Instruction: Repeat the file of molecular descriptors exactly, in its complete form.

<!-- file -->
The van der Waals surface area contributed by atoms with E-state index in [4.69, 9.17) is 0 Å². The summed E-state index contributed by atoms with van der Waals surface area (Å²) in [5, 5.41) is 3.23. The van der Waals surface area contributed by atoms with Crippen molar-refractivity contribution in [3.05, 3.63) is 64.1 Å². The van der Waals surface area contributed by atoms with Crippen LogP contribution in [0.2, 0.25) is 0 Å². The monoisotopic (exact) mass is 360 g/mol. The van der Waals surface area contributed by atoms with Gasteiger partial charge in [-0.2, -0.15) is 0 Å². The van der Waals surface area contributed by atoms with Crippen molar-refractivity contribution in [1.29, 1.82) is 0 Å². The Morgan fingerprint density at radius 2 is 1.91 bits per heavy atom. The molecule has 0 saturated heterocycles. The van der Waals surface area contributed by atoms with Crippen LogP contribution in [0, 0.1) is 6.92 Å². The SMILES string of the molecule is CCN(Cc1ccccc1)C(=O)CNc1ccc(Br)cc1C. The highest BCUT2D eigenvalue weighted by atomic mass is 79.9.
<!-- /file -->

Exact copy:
The van der Waals surface area contributed by atoms with E-state index in [4.69, 9.17) is 0 Å². The summed E-state index contributed by atoms with van der Waals surface area (Å²) in [5, 5.41) is 3.23. The van der Waals surface area contributed by atoms with Crippen molar-refractivity contribution in [3.05, 3.63) is 64.1 Å². The van der Waals surface area contributed by atoms with Crippen LogP contribution in [0.2, 0.25) is 0 Å². The monoisotopic (exact) mass is 360 g/mol. The van der Waals surface area contributed by atoms with Gasteiger partial charge in [-0.2, -0.15) is 0 Å². The van der Waals surface area contributed by atoms with Crippen molar-refractivity contribution in [1.29, 1.82) is 0 Å². The Morgan fingerprint density at radius 2 is 1.91 bits per heavy atom. The molecule has 0 saturated heterocycles. The van der Waals surface area contributed by atoms with Crippen LogP contribution in [0, 0.1) is 6.92 Å². The SMILES string of the molecule is CCN(Cc1ccccc1)C(=O)CNc1ccc(Br)cc1C. The highest BCUT2D eigenvalue weighted by atomic mass is 79.9.